August 21, 2015

RB2015: iPSCs for Disease Modeling and Drug Discovery: Joseph Wu

This was a brilliant talk by Joseph Wu, Director, Stanford Cardiovascular Institute. Dr. Wu received his medical degree from Yale and completed his medicine residency and cardiology fellowship training followed by a PhD (molecular pharmacology) at UCLA.

He followed a good act (Dr. Hamati on exosomes) and also showed fantastic repair of heart tissue following injury from a heart attack. But he proposed a model that a) used stem cells and b) could be a massive game changer for drug discovery. He had a few gems so I'll highlight them here, but he also published amazing articles recently that are certainly worth a read.

Putting The Beat Back On The Heart


Ladies, listen up: cardiac disease is more common in women than men. Globally, it's the number one killer, beating out accidents, communicable diseases and cancer. The WHO states that cardiovascular diseases killed 17.5 million people in 2012, that is 3 in every 10 deaths. Of these, 7.4 million people died of ischaemic heart disease and 6.7 million from stroke. So across cultures, the need for preventing heart damage, and rejuvenated injured heart tissue is of utmost importance.



Dr. Wu has been looking at how to take human embryonic stem cells (ESCs) to make cardiomyocytes (cardiac muscle cells) for the past decade. When Nobel prize winner Shinya Yamanaka discovered how to take healthy skin cells (fibroblasts) and turn them into cardiomyocytes, it changed the stem cell game. Now there are quite a few cardiac differentiation protocols out there. About ten years ago, Wu was turning hESCs into cardiomyocytes - but not all the cells twitched like a beating heart. This was a problem for real - and long-lasting clinical outcomes. Fast forward ten years and they successfully made human cardiomyocytes from patient blood - with 90% efficacy. Just think: you can take one cc of blood, make induced pluripotent stem cells (iPSCs) and make millions of beating heart cells!

This opens up the doors to model hard-to-treat heart diseases. For instance, familial hypertrophic cardiomyopathy is the most prevalent inherited cardiovascular disease affecting primarily young people. While you could theoretically use animal cells to treat this, mouse heart beats are so vastly different than human heat beats that it doesn't translate well. Using iPSCs, Wu's group was able to recapitulate numerous characteristics of hypertrophic cardiomyopathy. This shows that using these cells is not only a ways to make functional cells for treatment, but also could be a platform for both understanding disease and drug discovery.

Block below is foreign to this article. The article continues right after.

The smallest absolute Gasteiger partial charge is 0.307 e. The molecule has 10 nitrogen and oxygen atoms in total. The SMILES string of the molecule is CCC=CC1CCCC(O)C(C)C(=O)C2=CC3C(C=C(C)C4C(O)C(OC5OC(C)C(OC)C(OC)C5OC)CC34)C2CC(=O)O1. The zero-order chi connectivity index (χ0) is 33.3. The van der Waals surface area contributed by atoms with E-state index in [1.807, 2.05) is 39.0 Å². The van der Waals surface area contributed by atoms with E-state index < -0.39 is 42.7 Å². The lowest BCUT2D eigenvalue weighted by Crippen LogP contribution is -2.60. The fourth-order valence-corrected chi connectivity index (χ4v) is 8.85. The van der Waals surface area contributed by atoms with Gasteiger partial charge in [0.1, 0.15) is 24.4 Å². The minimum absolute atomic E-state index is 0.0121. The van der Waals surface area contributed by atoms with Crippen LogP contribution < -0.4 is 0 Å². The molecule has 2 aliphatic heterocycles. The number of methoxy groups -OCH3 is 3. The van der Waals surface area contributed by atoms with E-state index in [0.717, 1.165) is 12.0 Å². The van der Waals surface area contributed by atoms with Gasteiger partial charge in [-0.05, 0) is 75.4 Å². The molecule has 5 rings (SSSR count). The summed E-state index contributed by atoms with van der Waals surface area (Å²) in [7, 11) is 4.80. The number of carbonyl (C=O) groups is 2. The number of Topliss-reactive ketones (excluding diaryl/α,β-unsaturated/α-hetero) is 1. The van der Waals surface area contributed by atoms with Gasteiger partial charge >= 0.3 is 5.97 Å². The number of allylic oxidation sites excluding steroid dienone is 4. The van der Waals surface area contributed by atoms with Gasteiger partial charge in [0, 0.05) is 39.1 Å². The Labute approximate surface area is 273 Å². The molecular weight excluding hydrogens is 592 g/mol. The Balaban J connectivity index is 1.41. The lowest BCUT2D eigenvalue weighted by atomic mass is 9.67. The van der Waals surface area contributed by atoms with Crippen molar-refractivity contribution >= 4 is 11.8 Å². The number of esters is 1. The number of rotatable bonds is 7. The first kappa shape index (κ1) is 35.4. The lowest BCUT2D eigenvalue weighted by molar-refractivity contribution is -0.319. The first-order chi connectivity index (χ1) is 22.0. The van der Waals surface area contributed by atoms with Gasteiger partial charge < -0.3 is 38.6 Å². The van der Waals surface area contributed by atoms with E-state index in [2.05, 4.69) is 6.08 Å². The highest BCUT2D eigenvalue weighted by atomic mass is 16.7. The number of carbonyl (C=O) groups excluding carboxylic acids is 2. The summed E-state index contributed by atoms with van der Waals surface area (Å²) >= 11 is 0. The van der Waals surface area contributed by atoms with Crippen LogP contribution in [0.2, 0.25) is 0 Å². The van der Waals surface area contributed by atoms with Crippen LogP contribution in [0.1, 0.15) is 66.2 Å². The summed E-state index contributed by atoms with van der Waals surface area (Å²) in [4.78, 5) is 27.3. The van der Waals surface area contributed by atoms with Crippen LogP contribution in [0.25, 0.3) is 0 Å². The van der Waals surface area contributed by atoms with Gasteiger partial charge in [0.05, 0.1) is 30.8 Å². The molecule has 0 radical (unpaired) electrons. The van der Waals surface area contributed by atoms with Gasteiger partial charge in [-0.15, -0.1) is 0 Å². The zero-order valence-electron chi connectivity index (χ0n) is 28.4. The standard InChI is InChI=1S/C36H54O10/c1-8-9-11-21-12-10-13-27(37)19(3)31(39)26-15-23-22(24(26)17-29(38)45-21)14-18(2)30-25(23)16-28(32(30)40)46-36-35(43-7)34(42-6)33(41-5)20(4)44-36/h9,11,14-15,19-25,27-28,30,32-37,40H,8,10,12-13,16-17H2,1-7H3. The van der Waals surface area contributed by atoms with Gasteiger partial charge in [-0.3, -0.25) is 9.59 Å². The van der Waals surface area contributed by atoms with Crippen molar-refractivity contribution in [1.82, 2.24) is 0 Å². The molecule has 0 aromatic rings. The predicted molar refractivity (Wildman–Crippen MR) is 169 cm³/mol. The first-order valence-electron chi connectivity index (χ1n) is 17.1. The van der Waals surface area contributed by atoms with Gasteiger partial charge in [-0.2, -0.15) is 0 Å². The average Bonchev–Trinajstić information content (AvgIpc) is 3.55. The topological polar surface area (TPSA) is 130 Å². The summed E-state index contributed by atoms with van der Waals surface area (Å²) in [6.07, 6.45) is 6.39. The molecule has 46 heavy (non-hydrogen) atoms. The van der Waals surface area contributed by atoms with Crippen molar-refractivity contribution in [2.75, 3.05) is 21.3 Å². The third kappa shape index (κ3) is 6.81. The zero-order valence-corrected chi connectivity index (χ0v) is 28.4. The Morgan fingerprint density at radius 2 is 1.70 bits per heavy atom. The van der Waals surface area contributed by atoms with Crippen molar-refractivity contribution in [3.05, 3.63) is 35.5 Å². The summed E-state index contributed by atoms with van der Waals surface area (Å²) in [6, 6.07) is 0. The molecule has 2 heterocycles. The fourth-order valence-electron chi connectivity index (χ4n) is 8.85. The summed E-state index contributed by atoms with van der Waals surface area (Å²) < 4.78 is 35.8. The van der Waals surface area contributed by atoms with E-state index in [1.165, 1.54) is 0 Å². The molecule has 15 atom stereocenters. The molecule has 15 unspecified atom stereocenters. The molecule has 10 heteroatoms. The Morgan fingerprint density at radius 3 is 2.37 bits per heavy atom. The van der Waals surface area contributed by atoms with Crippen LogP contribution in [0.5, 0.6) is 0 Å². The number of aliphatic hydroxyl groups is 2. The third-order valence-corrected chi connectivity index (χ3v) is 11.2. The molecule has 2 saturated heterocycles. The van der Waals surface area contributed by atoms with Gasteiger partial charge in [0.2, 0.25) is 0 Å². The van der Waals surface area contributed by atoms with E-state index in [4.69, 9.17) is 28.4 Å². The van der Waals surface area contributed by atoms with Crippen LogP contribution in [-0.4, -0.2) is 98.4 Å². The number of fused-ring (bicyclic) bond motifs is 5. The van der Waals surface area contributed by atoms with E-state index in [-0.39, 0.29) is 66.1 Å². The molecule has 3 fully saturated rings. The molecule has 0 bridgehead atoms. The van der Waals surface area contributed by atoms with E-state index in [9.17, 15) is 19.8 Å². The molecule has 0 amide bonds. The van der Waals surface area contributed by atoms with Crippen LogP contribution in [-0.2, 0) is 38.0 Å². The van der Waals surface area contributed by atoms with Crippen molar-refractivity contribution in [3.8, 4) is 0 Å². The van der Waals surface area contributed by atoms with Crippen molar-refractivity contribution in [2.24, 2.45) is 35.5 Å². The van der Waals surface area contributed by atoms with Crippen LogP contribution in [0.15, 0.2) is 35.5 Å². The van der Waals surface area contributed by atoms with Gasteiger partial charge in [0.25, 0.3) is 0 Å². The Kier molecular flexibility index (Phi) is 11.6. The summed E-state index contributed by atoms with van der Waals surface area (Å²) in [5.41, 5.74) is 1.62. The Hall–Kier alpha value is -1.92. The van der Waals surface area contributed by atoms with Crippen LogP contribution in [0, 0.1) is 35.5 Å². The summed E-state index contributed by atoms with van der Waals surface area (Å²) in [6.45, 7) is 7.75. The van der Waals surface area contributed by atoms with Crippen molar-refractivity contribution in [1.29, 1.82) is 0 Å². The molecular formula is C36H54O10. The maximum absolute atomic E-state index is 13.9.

And that's exactly what they're up to.

Clinical Trials In A Dish



To date there have been numerous drugs removed from the market due to cardiac toxicity. But what if they were affecting a subset of the population with some genetic predisposition to reacting with said drug? Instead of wiping from the market (which could benefit the majority of the population), clinical trials and drug making could be refined as a process. Wu argues that using iPSCs for drug discovery is akin to doing clinical trials in a dish. Here you can answer questions like: what’s the difference between men and women? What genetic factors play a role in this disease?

Pharmaceutical innovation is endangered; The image above shows the drugs withdrawn due to cardiac toxicity. Cisapride was even hit with a $90M lawsuit. With more detailed data, scientists could design clinical trials better. 

Another interesting tidbit provided by Wu was on metabolism of alcohol. The 'asian flush' experienced by many in this world is known to be a result of an aldehyde dehydrogenase genetic polymorphism. But what's interesting is that when they get a heart attack, they get it worse than others. And the recovery of the heart muscle is not as salient. In the lab, there is more cell death upon exposure to ischemia. This population is important to understand in the context of heart recovery - and could be a platform for drug testing. 


Imagine using cells instead of recruited patients to do clinical trials. Using these cells to create a whole library of cell lines that can be manipulated. This is the beginning of personalized medicine. 






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